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Somalia, 30 January 2017: Sharp increase in number of people suffering from acute watery diarrhoea

© UNICEF Somalia/2017/Abdullahi
Ten year old Mohamed Deeq, was brought to Baidoa hospital where he was treated for Acute Watery Diarrhoea (AWD).

 
By Mohamed Abdullahi, WASH officer, UNICEF Somalia

BAIDOA, Somalia, 30 January 2017 – Hundreds of people, mainly women and children, suffering from acute watery diarrhoea (AWD) have been treated in hospitals and health centres in central and southern Somalia.

In southern regions of Somalia, more than 2,300 AWD cases have been reported since the start of the year and the number is expected to increase as drought conditions intensify. Baidoa is one of the worst hit with nearly 250 cases in the last week of January alone.

The River Shabelle, which many villages and towns rely on, is very low and expected to dry up two month’s earlier than last year.

The drought is now affecting most of Somalia, triggering additional displacements, in particular to urban centres and more than 3,000 families have arrived in Baidoa putting pressure on limited resources.'

UNICEF is supporting health centres to prevent and treat AWD. Its partner, Swiss Kalmo, has delivered enough sodium lactate to the Baidoa hospitals to treat 500 severe cases. UNICEF has also handed over drums of chorine to chlorinate Baidoa’s water supply, its hand dug wells and for the hospitals. Water, sanitation and hygiene (WASH) kits are at each Baidoa hospital and UNICEF has put in place diarrhoeal disease kits containing sodium compound lactate, oral rehydration salts, antibiotics and accessories to treat 500 AWD/cholera cases including 100 severe and 400 moderate/mild cases and distributed Aquatabs for 18,000 people in Baidoa and IDP camps.

UNICEF is scaling up information to the public on how to prevent AWD through using water from safe sources, treating water stored at home, keeping good hygiene and clean surroundings, as well as what to do if someone develops diarrhoea or other symptoms.

© UNICEF Somalia/2017/Abdullahi
Amina is given hygiene items after her sons were discharged from hospital in Baidoa.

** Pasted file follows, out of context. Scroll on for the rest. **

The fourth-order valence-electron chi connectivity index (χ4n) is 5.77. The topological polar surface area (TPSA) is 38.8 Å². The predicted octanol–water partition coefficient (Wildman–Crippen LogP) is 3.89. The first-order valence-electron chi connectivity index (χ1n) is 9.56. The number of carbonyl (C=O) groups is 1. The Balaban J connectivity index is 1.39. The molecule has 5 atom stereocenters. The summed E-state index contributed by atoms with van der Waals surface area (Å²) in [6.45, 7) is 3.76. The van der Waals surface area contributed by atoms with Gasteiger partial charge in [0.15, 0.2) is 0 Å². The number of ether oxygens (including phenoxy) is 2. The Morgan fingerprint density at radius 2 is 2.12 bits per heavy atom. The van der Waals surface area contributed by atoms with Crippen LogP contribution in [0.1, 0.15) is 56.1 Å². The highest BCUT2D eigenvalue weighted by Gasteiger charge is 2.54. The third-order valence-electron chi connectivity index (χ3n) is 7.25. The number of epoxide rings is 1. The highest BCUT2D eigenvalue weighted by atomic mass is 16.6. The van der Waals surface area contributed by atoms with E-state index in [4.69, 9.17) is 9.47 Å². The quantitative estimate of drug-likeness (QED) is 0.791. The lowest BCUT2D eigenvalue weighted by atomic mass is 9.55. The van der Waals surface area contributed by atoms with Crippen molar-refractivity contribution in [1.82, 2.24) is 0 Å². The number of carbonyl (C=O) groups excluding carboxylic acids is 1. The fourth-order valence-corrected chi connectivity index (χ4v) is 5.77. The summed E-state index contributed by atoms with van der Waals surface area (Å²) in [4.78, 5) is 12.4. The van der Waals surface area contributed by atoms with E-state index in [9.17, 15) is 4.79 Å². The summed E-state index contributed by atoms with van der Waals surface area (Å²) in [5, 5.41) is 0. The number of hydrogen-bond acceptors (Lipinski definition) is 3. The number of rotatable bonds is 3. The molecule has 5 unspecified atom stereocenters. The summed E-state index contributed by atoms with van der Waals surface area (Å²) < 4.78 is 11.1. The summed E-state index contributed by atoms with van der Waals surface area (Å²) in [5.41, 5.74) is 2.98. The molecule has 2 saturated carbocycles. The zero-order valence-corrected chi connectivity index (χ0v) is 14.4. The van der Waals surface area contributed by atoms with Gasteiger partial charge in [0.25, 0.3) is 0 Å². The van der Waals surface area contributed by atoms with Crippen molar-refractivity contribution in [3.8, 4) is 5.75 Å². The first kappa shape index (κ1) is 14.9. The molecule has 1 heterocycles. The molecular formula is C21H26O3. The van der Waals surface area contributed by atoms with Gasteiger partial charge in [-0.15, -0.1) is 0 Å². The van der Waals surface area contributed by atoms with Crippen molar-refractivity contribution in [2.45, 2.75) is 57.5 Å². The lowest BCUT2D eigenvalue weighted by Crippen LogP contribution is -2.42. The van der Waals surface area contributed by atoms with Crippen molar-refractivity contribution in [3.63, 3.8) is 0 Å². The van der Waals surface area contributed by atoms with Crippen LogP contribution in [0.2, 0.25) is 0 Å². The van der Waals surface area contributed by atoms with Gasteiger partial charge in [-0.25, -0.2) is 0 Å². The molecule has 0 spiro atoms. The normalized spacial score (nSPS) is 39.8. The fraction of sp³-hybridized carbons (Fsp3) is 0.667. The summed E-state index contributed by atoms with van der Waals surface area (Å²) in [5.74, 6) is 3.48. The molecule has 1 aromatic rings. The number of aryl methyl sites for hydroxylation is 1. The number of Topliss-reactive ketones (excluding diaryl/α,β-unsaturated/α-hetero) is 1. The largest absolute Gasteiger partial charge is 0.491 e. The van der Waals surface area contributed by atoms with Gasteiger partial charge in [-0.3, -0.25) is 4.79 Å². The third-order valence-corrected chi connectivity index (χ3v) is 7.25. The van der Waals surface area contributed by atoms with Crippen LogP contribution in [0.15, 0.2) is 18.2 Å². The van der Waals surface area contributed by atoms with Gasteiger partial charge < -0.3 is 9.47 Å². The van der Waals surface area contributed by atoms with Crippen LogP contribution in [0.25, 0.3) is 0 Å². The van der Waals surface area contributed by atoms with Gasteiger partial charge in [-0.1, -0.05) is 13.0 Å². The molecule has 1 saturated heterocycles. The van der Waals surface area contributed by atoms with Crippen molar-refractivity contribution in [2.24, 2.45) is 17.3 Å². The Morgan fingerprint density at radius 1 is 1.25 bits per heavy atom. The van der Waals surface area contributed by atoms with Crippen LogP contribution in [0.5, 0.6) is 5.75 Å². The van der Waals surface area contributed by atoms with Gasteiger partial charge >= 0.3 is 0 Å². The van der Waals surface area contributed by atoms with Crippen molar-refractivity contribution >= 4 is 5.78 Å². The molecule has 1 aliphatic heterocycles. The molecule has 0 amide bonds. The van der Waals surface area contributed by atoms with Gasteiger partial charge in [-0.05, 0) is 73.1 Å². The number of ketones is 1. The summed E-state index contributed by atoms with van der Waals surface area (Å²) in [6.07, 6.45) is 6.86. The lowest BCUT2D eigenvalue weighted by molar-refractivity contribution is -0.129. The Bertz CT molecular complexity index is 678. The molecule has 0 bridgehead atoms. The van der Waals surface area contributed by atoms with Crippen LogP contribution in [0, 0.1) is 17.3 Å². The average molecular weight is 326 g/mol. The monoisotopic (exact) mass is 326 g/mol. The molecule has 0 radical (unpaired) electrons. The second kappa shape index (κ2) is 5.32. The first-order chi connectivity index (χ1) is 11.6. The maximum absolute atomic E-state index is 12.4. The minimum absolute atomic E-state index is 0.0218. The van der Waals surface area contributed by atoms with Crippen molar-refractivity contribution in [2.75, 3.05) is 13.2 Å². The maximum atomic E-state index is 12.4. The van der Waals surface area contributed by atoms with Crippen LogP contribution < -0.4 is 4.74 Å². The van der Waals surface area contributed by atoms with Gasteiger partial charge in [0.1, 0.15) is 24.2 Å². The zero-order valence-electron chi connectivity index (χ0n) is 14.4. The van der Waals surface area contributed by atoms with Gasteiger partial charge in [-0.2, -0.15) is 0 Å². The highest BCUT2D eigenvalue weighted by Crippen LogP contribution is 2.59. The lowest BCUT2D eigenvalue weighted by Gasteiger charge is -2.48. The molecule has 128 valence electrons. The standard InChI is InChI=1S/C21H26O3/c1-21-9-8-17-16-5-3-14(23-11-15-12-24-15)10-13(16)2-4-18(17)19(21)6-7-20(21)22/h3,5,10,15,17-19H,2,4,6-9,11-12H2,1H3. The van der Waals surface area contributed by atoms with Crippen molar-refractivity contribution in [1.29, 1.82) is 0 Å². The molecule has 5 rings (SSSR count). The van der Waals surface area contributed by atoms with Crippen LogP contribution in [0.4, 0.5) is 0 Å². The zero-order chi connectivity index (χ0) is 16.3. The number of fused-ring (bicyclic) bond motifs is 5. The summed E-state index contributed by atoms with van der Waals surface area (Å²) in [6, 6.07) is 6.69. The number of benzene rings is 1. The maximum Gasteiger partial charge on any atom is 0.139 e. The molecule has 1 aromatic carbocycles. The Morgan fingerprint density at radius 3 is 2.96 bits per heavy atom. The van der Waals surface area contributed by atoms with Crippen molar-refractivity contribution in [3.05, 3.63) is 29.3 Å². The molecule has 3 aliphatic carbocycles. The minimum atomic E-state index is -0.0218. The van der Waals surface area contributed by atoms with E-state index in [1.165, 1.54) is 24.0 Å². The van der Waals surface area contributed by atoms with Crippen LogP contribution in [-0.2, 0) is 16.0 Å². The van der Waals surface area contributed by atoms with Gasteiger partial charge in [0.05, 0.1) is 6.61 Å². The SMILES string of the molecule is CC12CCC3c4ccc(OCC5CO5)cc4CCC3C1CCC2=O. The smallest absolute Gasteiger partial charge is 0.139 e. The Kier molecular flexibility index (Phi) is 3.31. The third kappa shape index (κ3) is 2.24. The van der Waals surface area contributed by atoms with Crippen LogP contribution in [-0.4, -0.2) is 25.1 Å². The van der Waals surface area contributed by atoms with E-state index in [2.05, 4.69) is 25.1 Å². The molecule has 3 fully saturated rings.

Acute watery diarrhea leads to fluid loss, which can be life threatening, particularly in young infants and children who are malnourished or have impaired immunity. It can be caused by a variety of bacterial, viral and parasitic organisms, one of them being the bacteria that causes cholera. The symptoms of cholera-AWD and non-cholera AWD are very similar and immediate treatment and prevention measures are similar. Only 10-20 per cent of those with cholera develop AWD symptoms – the others carry and pass on the infection without falling ill.

Amina Mohamed Salad brought her two children aged 4 and 5 years to Baidoa Hospital as they were suffering from acute watery diarrhoea.

“The Baidoa hospital team treated my two boys as soon as I came to the hospital,” she said. “They were injected with a rehydration solution and they have given me hygiene kits including soap, Aquatabs and a bucket.”

“My neighbours advised to me not to bring the children to hospital saying that they could not be treated there. But I will inform all mothers living nearby to go to the hospital if they feel or see any symptoms of AWD,” Amina added.

The Director General of the Ministry of Health for South West State, Isak Mursal said they were doing as much as possible to contain the outbreak. “We have already started mass chlorination of all unprotected shallow wells in Baidoa and we have delivered Chlorine to the Baidoa Water Supply Company to chlorinate the piped water supply to Baidoa town.”

The Director General of the Ministry of Health for South West State, Isak Mursal said they were doing as much as possible to contain the outbreak. “We have already started mass chlorination of all unprotected shallow wells in Baidoa and we have delivered Chlorine to the Baidoa Water Supply Company to chlorinate the piped water supply to Baidoa town.”

 

 
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